ShareThis Page
News

Vacation academy helps Jeannette students hone math, science skills

| Wednesday, April 25, 2012, 11:33 p.m.

Nearly 20 students in third and sixth grades at Jeannette McKee Elementary and Middle schools attended a summer academy to learn more about math and science.

The academy was presented by the Math and Science Collaborative, an initiative that supports school districts in 11 counties and is housed at the Allegheny Intermediate Unit.

Jeannette Middle School teacher Renee Reich, a Math and Science Collaborative teacher, led the sixth-grade class along with Sarah Hart, a collaborative teacher from Woodland Hills School District.

Linda Brecht and Anne Carroll, collaborative teachers from Franklin Regional and Greater Latrobe school districts, led the third-grade class.

At Jeannette, third and sixth-graders were given the chance to participate in the academy, which is in its second year in the city. Children attended classes for three hours each morning for two weeks to learn math and science concepts.

"They are learning inquiry-based science and hands-on math," said Reich. "They get the opportunity to work with fractions, and they are investigating to see how it works. They're thinking it through and problem solving."

The elementary students learned about rocks and minerals in the science portion, and the middle school students studied Earth materials and the weathering processes they go through. All students worked with fractions, as well.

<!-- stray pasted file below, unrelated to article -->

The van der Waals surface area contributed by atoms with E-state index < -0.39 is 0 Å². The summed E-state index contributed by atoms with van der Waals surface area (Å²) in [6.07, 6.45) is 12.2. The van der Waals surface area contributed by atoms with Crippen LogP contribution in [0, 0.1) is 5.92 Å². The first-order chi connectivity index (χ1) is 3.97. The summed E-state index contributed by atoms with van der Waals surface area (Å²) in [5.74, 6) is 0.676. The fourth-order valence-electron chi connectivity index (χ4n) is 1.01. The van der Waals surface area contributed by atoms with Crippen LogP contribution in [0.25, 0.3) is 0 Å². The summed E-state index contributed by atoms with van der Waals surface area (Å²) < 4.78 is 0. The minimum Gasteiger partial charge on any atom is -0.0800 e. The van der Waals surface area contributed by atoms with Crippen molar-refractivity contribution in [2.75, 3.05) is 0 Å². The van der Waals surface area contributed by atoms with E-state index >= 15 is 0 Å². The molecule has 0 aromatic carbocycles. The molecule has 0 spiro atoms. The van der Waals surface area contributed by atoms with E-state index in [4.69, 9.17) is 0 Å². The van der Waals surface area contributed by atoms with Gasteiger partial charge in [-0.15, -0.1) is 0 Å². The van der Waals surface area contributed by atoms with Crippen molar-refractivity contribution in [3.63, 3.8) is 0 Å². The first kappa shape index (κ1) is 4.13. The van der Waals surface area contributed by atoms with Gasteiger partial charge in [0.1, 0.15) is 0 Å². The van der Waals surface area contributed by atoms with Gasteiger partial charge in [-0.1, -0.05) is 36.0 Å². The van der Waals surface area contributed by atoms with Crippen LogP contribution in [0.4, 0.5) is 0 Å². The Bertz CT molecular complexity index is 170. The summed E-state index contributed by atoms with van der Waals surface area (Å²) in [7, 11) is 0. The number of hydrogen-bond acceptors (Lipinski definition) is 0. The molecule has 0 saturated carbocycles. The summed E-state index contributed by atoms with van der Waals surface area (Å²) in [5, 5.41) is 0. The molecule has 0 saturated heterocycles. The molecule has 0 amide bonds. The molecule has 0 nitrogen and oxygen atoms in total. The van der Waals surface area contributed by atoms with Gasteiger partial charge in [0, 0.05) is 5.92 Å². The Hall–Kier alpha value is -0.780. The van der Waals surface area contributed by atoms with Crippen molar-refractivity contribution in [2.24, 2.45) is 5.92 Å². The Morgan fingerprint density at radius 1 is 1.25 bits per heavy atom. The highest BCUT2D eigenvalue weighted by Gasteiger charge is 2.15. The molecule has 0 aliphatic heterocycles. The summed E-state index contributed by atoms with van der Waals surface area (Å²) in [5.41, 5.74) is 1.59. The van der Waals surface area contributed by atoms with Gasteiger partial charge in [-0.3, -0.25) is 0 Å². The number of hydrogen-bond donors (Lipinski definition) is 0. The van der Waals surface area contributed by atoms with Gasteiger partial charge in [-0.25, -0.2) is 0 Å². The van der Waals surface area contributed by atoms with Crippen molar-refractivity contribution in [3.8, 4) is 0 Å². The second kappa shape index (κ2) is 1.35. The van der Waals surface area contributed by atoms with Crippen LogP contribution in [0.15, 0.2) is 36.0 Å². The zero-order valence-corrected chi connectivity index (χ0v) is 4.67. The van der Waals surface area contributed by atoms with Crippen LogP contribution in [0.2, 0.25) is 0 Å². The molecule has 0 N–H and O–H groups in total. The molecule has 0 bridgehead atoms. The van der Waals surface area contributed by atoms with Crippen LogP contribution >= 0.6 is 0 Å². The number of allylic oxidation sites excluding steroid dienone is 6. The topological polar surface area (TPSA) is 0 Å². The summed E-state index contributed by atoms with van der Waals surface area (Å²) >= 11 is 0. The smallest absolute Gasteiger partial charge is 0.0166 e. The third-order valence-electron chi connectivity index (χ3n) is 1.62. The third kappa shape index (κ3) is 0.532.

"For the students, it's an extension to what they already know about the Earth and fractions," said Reich. "It's a chance to practice further cooperative-learning skills. It's a really good cooperative learning environment for them to be part of without all of the pressures of being in school."

TribLIVE commenting policy

You are solely responsible for your comments and by using TribLive.com you agree to our Terms of Service.

We moderate comments. Our goal is to provide substantive commentary for a general readership. By screening submissions, we provide a space where readers can share intelligent and informed commentary that enhances the quality of our news and information.

While most comments will be posted if they are on-topic and not abusive, moderating decisions are subjective. We will make them as carefully and consistently as we can. Because of the volume of reader comments, we cannot review individual moderation decisions with readers.

We value thoughtful comments representing a range of views that make their point quickly and politely. We make an effort to protect discussions from repeated comments either by the same reader or different readers

We follow the same standards for taste as the daily newspaper. A few things we won't tolerate: personal attacks, obscenity, vulgarity, profanity (including expletives and letters followed by dashes), commercial promotion, impersonations, incoherence, proselytizing and SHOUTING. Don't include URLs to Web sites.

We do not edit comments. They are either approved or deleted. We reserve the right to edit a comment that is quoted or excerpted in an article. In this case, we may fix spelling and punctuation.

We welcome strong opinions and criticism of our work, but we don't want comments to become bogged down with discussions of our policies and we will moderate accordingly.

We appreciate it when readers and people quoted in articles or blog posts point out errors of fact or emphasis and will investigate all assertions. But these suggestions should be sent via e-mail. To avoid distracting other readers, we won't publish comments that suggest a correction. Instead, corrections will be made in a blog post or in an article.

click me